Gov. Dannel P. Malloy had good news today for what might be his most loyal constituency, telling municipal officials that he is confident of protecting local aid no matter what fiscal challenges confront him in the next fiscal year.

“It is our full expectation that we will honor our commitments already made to you, no matter how difficult those circumstances prove to be,” Malloy said, addressing the annual meeting of the Connecticut Conference of Municipalities.

The audience at the Connecticut Convention Center interrupted him with applause.

After Malloy protected most local aid programs this year while his administration erased a deficit of more than $3 billion, CCM might be the most reliably friendly audience for a governor unpopular with much of the state, according to recent polling.

Malloy, who was mayor of Stamford for 14 years before his election as governor last year, said that passing on the state’s fiscal woes to cities and towns only would have forced property-tax increases.

He did not name the states, but he said if Connecticut had cut municipal aid in the same proportion as two larger nearby states–presumably, New York and New Jersey–he would have had to cut aid by between $1 billion and $1.5 billion.

Malloy defended his budget, which has cost him. His approval rating was just 41 percent in the most recent Quinnipiac University poll. But he said his administration was intent on moving on.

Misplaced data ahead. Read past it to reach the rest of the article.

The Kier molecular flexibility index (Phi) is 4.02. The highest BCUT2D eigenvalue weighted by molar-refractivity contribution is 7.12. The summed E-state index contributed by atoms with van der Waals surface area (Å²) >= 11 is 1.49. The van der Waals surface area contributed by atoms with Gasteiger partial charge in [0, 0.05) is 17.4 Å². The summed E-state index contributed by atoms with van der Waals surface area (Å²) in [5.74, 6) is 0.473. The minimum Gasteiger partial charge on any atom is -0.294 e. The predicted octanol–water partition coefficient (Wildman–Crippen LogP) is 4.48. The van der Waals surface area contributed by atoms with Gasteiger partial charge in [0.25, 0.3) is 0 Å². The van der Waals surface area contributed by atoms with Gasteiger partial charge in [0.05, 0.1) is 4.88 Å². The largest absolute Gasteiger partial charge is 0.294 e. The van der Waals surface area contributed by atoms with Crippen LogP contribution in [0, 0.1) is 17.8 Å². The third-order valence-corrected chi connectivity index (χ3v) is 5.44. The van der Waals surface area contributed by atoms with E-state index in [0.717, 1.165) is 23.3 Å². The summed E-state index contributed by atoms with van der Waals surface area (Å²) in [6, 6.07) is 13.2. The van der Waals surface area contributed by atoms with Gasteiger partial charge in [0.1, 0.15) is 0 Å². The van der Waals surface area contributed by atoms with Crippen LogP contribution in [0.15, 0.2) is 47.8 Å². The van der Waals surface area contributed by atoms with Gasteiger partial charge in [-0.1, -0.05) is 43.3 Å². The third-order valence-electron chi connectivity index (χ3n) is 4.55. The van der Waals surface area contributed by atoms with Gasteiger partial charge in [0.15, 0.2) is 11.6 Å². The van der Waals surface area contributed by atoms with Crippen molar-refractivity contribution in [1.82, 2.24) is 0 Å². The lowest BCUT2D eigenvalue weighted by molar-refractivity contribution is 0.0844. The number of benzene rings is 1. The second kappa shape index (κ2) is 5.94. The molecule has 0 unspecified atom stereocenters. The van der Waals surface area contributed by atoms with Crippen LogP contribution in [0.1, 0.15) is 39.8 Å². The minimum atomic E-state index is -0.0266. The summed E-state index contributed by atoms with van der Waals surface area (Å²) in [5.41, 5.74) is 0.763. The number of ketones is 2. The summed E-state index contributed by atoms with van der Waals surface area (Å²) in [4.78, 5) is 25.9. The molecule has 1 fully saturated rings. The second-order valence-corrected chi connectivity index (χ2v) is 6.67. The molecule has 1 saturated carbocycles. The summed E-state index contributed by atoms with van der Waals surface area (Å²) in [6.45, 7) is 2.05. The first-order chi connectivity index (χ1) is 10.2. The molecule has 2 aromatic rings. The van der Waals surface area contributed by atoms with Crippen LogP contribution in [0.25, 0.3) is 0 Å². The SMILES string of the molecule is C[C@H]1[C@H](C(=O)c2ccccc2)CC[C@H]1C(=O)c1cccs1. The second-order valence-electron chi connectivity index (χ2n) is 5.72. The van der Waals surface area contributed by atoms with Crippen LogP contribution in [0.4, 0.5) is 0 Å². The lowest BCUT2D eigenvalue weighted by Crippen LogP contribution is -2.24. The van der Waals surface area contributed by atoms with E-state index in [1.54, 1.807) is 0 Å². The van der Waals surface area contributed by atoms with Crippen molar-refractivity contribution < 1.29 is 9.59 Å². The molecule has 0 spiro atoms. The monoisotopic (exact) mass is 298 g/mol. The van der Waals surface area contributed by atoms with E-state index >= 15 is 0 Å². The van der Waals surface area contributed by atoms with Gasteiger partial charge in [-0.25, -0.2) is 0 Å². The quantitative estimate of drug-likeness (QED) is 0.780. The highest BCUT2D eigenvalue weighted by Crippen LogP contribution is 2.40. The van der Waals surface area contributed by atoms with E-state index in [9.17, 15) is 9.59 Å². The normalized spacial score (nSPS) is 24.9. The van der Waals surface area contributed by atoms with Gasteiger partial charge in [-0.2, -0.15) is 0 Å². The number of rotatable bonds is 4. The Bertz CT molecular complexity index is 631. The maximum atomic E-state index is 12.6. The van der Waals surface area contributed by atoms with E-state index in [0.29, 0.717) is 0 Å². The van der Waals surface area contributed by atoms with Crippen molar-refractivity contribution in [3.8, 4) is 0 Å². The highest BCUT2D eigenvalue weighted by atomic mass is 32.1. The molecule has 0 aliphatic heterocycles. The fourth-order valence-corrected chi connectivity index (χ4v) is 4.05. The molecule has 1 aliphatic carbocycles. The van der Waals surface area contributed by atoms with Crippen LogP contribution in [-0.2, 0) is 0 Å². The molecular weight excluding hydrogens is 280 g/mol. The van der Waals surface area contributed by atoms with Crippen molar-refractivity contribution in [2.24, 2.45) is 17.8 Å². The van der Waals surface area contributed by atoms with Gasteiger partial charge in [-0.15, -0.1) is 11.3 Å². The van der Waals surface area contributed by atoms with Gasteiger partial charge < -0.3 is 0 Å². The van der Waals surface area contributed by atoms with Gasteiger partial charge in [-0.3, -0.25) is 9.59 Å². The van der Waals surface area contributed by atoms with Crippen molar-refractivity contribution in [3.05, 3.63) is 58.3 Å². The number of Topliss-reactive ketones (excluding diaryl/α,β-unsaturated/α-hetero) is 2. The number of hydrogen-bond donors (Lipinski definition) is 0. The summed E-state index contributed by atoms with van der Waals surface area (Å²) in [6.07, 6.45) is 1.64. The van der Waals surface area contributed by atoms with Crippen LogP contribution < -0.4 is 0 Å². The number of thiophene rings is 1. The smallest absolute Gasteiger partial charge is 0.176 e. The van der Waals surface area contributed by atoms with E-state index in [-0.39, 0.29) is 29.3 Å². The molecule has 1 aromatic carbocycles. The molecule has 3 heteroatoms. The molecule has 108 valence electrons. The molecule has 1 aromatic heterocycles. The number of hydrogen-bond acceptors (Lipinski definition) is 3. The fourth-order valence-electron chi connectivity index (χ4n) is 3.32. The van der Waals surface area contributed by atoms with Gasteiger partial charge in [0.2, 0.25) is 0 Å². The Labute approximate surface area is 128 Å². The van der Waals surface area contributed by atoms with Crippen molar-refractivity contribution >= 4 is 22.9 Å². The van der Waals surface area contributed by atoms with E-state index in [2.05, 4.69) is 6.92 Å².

“We are pivoting,” he said, pointing to the special legislative session on jobs called for later this month.

To frame the session, Malloy is hosting an economic summit Thursday at the convention center.

Malloy told the municipal officials what he has promised business leaders: State agencies under his administration will be quick to process permits and give officials answers they need.

“We’ll get rid of outdated regulations,” he said.

State government needs to be as responsive as local governments, he said.

“I promise you we’ll get better at what we do,” Malloy said

Malloy was greeted by a standing ovation as he entered the convention hall.

“Thank you for your leadership and not forgetting your municipal roots,” said Jim Finley, the executive director of CCM.

“You can go home again,” Malloy said.

Mark is the Capitol Bureau Chief and a co-founder of CT Mirror. He is a frequent contributor to WNPR, a former state politics writer for The Hartford Courant and Journal Inquirer, and contributor for The New York Times.

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